It also begs the question - which ones did he actually commit or have someone else commit? Lisbon mused. And, if even fewer: does he really exist? But all she said aloud was, "Good work, Rigsby." Technically, he had only related someone else's good work, but it came automatically. She hoped he wouldn't notice just how automatically. "When was the last murder that's still attributed to Red John?" she asked.
"That would be the double murder of Angela and Charlotte Jane", Rigsby said.
"What? What of the one that took place right here at the CBI? Wiping out the whole investigation team?"
Cho looked up from his desk. "Circumstantial", he said. "Proxy killing. Proxy's dead. Can't finger him."
Rigsby shrugged. "Mainly a question of who else?"
Lisbon was feeling another headache coming on and wondered if she had slept too little again, or if she had had so much coffee it was beginning to reverse its effect on her, causing headaches rather than preventing them.
"So you're saying that no provable murder of Red John's has occurred since he killed Jane's family?" Or since Jane began working with us, she added in her mind.
Cho nodded. "That pretty much sums it up."
"Jane! Long time no see ..." Lisbon's sarcasm was lost on her wayward consultant. Who would come bounding in with some new scheme or other after keeping to himself for so long he had had all of them worried - well, hard to tell about Cho, but she could have sworn he was worried too, for all his stoic claims that he trusted Jane to know what he was doing.
Well, to give him his due, Jane wasn't exactly bounding. But he did look like a man with an idea. As if that wasn't worrisome enough, when it was him ...
"Lisbon, we need to talk."
She was beginning to hate it when he said that. It made the rest of the team behave like people do when they are all ears and try to seem too busy to take any interest whatsoever. She sighed. "All right, Jane. In my office." Not that that would do anything to stop the others speculating, but at least she'd be less aware of them doing it.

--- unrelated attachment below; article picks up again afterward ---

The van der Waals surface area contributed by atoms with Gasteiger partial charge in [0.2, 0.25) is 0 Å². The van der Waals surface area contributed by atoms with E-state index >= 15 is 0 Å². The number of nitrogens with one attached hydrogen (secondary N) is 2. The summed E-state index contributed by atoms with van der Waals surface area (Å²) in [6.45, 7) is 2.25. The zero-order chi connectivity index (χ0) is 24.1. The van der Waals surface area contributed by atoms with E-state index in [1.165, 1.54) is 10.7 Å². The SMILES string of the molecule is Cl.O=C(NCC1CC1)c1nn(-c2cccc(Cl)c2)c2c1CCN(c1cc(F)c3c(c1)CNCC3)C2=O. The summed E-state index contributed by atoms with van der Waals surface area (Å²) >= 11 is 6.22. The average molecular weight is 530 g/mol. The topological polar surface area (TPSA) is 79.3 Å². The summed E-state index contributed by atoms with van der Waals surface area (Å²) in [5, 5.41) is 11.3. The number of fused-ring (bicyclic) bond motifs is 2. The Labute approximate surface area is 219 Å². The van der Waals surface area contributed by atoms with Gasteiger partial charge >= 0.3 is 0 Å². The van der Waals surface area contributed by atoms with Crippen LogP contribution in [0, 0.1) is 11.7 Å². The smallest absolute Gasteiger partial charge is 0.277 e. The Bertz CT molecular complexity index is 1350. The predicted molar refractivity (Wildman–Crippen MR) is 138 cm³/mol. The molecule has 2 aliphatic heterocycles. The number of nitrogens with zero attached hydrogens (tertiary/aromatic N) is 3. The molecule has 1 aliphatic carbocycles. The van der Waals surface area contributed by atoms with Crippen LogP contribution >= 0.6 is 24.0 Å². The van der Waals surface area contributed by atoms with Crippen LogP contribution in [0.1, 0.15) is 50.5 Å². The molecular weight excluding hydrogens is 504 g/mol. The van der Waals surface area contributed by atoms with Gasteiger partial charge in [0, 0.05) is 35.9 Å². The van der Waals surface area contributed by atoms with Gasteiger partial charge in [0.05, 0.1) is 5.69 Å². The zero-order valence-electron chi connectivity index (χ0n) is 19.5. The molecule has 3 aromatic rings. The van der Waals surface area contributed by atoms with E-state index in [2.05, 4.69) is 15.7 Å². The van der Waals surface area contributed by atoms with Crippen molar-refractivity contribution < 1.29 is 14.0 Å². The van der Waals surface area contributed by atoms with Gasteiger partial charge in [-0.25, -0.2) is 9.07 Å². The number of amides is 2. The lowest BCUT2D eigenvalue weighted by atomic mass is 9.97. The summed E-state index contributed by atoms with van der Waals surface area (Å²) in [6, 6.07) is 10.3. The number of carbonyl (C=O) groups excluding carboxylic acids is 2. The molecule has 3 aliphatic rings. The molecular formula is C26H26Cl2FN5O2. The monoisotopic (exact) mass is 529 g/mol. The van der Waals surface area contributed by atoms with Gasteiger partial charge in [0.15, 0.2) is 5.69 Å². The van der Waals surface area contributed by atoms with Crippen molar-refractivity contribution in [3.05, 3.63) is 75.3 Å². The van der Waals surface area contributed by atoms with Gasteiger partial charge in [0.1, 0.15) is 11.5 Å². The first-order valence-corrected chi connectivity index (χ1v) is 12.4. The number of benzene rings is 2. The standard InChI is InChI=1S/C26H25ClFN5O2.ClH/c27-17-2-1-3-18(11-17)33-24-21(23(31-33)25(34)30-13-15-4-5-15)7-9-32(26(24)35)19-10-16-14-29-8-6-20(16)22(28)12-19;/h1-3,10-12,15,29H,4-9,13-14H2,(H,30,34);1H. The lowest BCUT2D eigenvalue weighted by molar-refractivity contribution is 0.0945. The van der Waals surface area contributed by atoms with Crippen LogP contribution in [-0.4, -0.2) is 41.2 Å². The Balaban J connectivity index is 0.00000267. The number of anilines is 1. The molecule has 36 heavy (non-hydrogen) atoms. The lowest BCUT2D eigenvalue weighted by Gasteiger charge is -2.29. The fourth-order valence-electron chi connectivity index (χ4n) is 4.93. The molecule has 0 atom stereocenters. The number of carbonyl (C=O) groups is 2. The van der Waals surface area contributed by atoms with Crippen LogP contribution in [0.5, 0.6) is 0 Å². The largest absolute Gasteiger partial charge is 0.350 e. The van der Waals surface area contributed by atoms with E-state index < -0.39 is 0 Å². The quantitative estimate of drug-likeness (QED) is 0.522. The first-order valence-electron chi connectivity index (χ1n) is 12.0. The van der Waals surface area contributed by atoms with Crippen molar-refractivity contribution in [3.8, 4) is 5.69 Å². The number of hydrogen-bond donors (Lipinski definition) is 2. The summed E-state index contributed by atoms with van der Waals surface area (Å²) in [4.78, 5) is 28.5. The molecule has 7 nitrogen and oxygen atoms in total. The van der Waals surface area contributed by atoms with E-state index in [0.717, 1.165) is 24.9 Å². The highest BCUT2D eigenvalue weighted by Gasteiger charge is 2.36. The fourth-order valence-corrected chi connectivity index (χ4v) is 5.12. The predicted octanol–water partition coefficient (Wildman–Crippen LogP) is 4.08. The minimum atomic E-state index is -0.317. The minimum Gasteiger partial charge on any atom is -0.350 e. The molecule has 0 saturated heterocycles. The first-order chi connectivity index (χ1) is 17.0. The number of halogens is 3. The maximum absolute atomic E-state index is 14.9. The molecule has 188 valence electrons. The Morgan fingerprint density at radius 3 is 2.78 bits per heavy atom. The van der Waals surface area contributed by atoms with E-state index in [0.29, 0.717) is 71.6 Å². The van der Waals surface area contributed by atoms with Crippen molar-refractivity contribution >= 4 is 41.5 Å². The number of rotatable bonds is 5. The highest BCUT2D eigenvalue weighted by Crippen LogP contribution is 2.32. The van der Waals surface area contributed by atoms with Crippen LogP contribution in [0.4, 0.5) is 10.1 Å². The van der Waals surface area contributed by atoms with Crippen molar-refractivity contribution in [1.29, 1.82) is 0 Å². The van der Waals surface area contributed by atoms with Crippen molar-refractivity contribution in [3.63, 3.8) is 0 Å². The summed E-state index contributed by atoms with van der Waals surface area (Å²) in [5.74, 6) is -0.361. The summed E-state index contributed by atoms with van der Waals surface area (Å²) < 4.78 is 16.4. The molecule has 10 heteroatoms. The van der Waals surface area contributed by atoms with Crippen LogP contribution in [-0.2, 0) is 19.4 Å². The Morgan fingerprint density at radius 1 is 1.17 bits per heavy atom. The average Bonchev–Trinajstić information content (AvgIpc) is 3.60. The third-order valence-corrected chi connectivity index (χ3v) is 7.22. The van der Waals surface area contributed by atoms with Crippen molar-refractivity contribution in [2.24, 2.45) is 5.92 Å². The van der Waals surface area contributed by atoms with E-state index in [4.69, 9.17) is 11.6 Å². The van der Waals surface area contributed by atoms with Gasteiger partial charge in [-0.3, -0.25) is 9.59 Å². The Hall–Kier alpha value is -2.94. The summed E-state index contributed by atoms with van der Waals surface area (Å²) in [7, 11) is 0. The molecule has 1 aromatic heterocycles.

"So, what is it this time?" she asked as she closed the door behind them.
He looked eager and apprehensive at the same time. "I think I'm on to something." Well, that much was pretty obvious. It wasn't like him to be redundant. Sure enough, she didn't have to wait long.
"My first dream. The one I met was my exact mirror image, remember? As I would see myself if I were staring into a mirror. Now, when would I be staring into a mirror for any length of time?"
"You really want me to answer that?" she quipped. Not fair; he might be conceited in other ways, but she hadn't really noticed him paying more than adequate attention to his looks. It wasn't as if his career rested on his appearance these days. "Sorry", she amended. "Let's see ... in the mornings, unless you were in a hurry ..."
"And hardly awake", he said. "The dream image was clear, no confusion about it. Also, in the dream I was fully dressed. At some point I must have been staring into a mirror for some time, deliberately, and if the image appeared in the dream, we may conclude it has some significance."
She wrinkled her brow, trying to think of a plausible situation, but it was still early in the morning, and she hadn't had nearly enough coffee yet. "All right, Jane, I give up. What did you come up with?"
"I think I must have hypnotized myself."
"What??" Now she really needed that coffee. She held up a hand. "Wait. Don't say another word until ..."
"... you've had your coffee", he grinned. "Ok. I could do with a cup of tea, myself ..."
A little later, they were back in her office, each of them holding a steaming cup. "You hypnotized yourself. Why?"
He shrugged. "To forget, would be my guess."
She frowned a little, thinking. "But you didn't forget. You always remembered - what happened. It drove you insane, but you didn't forget."
"Maybe it didn't take completely. Or maybe that wasn't what I needed to forget. Maybe it was something else - like who Red John really is."
Lisbon gave him a sceptical look. "If so, why not go the whole hog and wipe the entire business?"
"Too well known. Others would have reminded me of what he had done. But Red John's identity was a secret. I'd be able to forget that. And with it, I'd also forget that I was to blame -"
His voice broke a little, and on impulse, she moved over and sat beside him on the couch, putting her hand over his.
"You still think you might be Red John?"
The look he gave her was decidedly haunted. "Why else would I program myself to forget who he is?"
"There may be other reasons", Lisbon tried to reassure him. "Reasons that you have also forgotten about." She hesitated. Then, "Jane, do you actually believe you killed your own family? And that you could have hypnotized yourself to forget about it?"
No answer for a while. Then, "No, I guess I don't. But - I don't know. And I was a very different person back then. I - it is as if I don't know who I am any more."